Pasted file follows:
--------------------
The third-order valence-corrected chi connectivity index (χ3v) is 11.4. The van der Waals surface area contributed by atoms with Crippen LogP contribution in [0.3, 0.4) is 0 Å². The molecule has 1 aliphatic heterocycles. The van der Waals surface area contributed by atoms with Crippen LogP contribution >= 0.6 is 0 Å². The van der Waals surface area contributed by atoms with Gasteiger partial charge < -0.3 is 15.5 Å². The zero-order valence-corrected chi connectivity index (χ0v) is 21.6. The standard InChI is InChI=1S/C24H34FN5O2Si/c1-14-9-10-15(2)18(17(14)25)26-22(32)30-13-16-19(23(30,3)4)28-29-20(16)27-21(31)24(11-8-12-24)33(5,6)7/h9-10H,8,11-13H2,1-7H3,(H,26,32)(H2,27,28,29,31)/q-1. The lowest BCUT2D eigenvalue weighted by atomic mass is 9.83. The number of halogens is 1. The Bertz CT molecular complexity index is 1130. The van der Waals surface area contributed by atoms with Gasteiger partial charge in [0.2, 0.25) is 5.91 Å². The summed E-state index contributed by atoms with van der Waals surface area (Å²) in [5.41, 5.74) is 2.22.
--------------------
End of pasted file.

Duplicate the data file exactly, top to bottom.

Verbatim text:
The third-order valence-corrected chi connectivity index (χ3v) is 11.4. The van der Waals surface area contributed by atoms with Crippen LogP contribution in [0.3, 0.4) is 0 Å². The molecule has 1 aliphatic heterocycles. The van der Waals surface area contributed by atoms with Crippen LogP contribution >= 0.6 is 0 Å². The van der Waals surface area contributed by atoms with Gasteiger partial charge < -0.3 is 15.5 Å². The zero-order valence-corrected chi connectivity index (χ0v) is 21.6. The standard InChI is InChI=1S/C24H34FN5O2Si/c1-14-9-10-15(2)18(17(14)25)26-22(32)30-13-16-19(23(30,3)4)28-29-20(16)27-21(31)24(11-8-12-24)33(5,6)7/h9-10H,8,11-13H2,1-7H3,(H,26,32)(H2,27,28,29,31)/q-1. The lowest BCUT2D eigenvalue weighted by atomic mass is 9.83. The number of halogens is 1. The Bertz CT molecular complexity index is 1130. The van der Waals surface area contributed by atoms with Gasteiger partial charge in [0.2, 0.25) is 5.91 Å². The summed E-state index contributed by atoms with van der Waals surface area (Å²) in [5.41, 5.74) is 2.22.